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Re: Thoughts on the future of EPUB 3

From: Ruffilo, Nick <Nick.Ruffilo@ingramcontent.com>
Date: Fri, 19 Jan 2018 18:10:00 +0000
To: Bill Kasdorf <bkasdorf@apexcovantage.com>, Dave Cramer <dauwhe@gmail.com>, "Johnson, Rick" <Rick.Johnson@ingramcontent.com>
CC: "public-epub3@w3.org" <public-epub3@w3.org>, "public-publishingbg@w3.org" <public-publishingbg@w3.org>
Message-ID: <B3462D0E-FD41-4F9C-B635-19E8B8D6AF45@ingramcontent.com>
Dave,

First off – great piece, and well written.  Kudos.

What I find interesting is trying to understand the perspective of publishers & publishing.  I have never directly worked for a publisher (I’ve always worked in the publishing services side of things), but my early background is on web-development and web-content development.  Especially with startups.  The mindset was always: “What works, and how can we use that to deliver our content.”  When a cooking website wanted to create a page with recipes, they didn’t wait for or ask for a <recipe> tag – they just formatted something to look like a recipe.  And, from my limited view, only when something really could not be done with existing tools, did they push hard for something while creating workarounds (honestly, Macromedia/Adobe flash feels like a HUGE workaround to a lack of features in HTML/JS/CSS).

Ok – I’m starting to ramble, so I’ll stop.  I just wanted to say that this article helped to give me a new framing for making decisions – What do publishers need to do that they absolutely can’t do today.  That and how can we ensure things are done in a way they are accessible.

-nick

From: Bill Kasdorf <bkasdorf@apexcovantage.com>
Date: Friday, January 19, 2018 at 12:32 PM
To: Dave Cramer <dauwhe@gmail.com>, "Johnson, Rick" <Rick.Johnson@ingramcontent.com>
Cc: "public-epub3@w3.org" <public-epub3@w3.org>, "public-publishingbg@w3.org" <public-publishingbg@w3.org>
Subject: RE: Thoughts on the future of EPUB 3
Resent-From: <public-publishingbg@w3.org>
Resent-Date: Friday, January 19, 2018 at 12:32 PM

I of course defer to Rick for the authoritative response re Higher Ed, but I can confirm from personal experience in working with Higher Ed publishers in my consulting work that EPUB (even EPUB for Education!) is definitely an interchange format more than an end-user format. And in case you’re wondering if that was my doing—i.e. that I’m who got them to do that—nope. I may have been the one to help them figure out _how_ to do it but in almost every case they had already made the decision to do that before they engaged me.

Bill Kasdorf

VP and Principal Consultant | Apex CoVantage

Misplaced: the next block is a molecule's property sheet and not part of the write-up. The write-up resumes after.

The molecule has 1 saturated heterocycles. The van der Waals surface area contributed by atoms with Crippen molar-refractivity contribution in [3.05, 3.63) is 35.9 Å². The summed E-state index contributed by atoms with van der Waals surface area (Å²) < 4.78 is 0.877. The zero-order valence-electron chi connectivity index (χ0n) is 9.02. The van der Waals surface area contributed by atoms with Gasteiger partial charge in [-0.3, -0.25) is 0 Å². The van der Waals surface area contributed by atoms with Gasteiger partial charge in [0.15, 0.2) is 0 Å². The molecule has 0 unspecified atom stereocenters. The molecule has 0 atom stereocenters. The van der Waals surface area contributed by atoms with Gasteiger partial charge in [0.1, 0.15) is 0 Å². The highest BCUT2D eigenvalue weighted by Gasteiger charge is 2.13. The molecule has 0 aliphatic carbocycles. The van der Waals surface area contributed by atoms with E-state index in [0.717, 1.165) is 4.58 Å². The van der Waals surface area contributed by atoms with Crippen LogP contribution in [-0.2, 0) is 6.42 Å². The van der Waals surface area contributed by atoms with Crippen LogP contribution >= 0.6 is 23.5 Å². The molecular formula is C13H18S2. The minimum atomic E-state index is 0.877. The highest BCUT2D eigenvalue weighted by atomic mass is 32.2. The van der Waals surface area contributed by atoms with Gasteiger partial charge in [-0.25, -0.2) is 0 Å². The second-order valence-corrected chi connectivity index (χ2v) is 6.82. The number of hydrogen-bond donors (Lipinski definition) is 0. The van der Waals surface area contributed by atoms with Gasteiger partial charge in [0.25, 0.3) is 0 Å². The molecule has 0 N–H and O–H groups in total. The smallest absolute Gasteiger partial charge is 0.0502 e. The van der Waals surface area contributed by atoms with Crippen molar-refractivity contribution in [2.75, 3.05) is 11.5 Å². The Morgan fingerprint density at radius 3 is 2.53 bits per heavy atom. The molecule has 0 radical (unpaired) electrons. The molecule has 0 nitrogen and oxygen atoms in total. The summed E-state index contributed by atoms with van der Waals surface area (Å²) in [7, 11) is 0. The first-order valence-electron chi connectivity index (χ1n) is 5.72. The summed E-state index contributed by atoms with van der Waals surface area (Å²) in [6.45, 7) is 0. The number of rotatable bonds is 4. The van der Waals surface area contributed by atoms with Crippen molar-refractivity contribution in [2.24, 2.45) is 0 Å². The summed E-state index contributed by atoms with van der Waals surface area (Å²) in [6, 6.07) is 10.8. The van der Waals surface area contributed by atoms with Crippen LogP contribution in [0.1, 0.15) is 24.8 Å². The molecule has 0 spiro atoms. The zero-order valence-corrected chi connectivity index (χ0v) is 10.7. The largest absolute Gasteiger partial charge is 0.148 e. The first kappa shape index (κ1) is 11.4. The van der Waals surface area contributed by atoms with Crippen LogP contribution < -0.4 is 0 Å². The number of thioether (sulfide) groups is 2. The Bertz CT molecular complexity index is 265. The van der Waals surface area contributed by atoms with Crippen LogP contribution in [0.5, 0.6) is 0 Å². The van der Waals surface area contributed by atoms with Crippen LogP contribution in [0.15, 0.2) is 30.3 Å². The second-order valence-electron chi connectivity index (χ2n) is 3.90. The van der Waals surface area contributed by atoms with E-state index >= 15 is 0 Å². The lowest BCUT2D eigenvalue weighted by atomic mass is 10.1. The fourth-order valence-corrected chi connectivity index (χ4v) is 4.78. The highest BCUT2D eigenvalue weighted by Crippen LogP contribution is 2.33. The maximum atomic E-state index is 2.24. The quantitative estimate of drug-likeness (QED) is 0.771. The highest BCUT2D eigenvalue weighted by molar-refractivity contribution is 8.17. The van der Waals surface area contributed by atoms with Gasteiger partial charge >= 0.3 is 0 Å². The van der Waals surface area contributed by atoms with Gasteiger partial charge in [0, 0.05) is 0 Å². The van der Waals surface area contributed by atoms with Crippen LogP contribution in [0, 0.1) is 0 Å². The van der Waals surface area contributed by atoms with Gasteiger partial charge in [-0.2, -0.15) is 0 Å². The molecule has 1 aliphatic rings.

p:

734-904-6252  m:   734-904-6252

ISNI: http://isni.org/isni/0000000116490786
ORCiD: https://orcid.org/0000-0001-7002-4786<https://orcid.org/0000-0001-7002-4786?lang=en>


From: Dave Cramer [mailto:dauwhe@gmail.com]
Sent: Friday, January 19, 2018 11:56 AM
To: Johnson, Rick
Cc: public-epub3@w3.org; public-publishingbg@w3.org
Subject: Re: Thoughts on the future of EPUB 3

Hi Rick,

Absolutely—my thoughts are certainly influenced by my experience, which is largely in trade. But I think some fundamentals still apply—we need to be conscious of how our actions affect legacy titles and systems; the distance between specification and implementation continues to loom large; perhaps epubcheck could be used differently.

I would love to hear more about these sorts of issues in other contexts. Higher Ed has a very different relationship to backlist than trade does. EPUB seems closer to an interchange format than an end-user format in some segments. As content gets more complex, the limitations of some reading systems loom larger...

Regards,

Dave







On Fri, Jan 19, 2018 at 11:19 AM, Johnson, Rick <Rick.Johnson@ingramcontent.com<mailto:Rick.Johnson@ingramcontent.com>> wrote:
Thanks, Dave.  In reading your post, my perspective is obviously centered around textbooks and other educational material/courseware.  I found much of your prose, examples, and arguments centered around the trade book space, and not entirely true for textbooks, journals, and other publishing domains.  Do you think this is true, and the conversation could be segmented, or not?

-Rick

From: Dave Cramer <dauwhe@gmail.com<mailto:dauwhe@gmail.com>>
Date: Thursday, January 18, 2018 at 8:37 AM
To: "public-epub3@w3.org<mailto:public-epub3@w3.org>" <public-epub3@w3.org<mailto:public-epub3@w3.org>>, "public-publishingbg@w3.org<mailto:public-publishingbg@w3.org>" <public-publishingbg@w3.org<mailto:public-publishingbg@w3.org>>
Subject: Thoughts on the future of EPUB 3
Resent-From: <public-publishingbg@w3.org<mailto:public-publishingbg@w3.org>>
Resent-Date: Thursday, January 18, 2018 at 8:36 AM

Inspired by the recent debate about EPUB 3.1 and backward compatibility, I wrote a blog post on the future of EPUB 3, compatibility, mistakes, and even old versions of EPUB being "good enough." I think there is much we can learn from the web on this subject.

http://epubsecrets.com/good-enough-a-meditation-on-the-past-present-and-future-of-epub.php


Thanks,

Dave

Received on Friday, 19 January 2018 18:20:24 UTC

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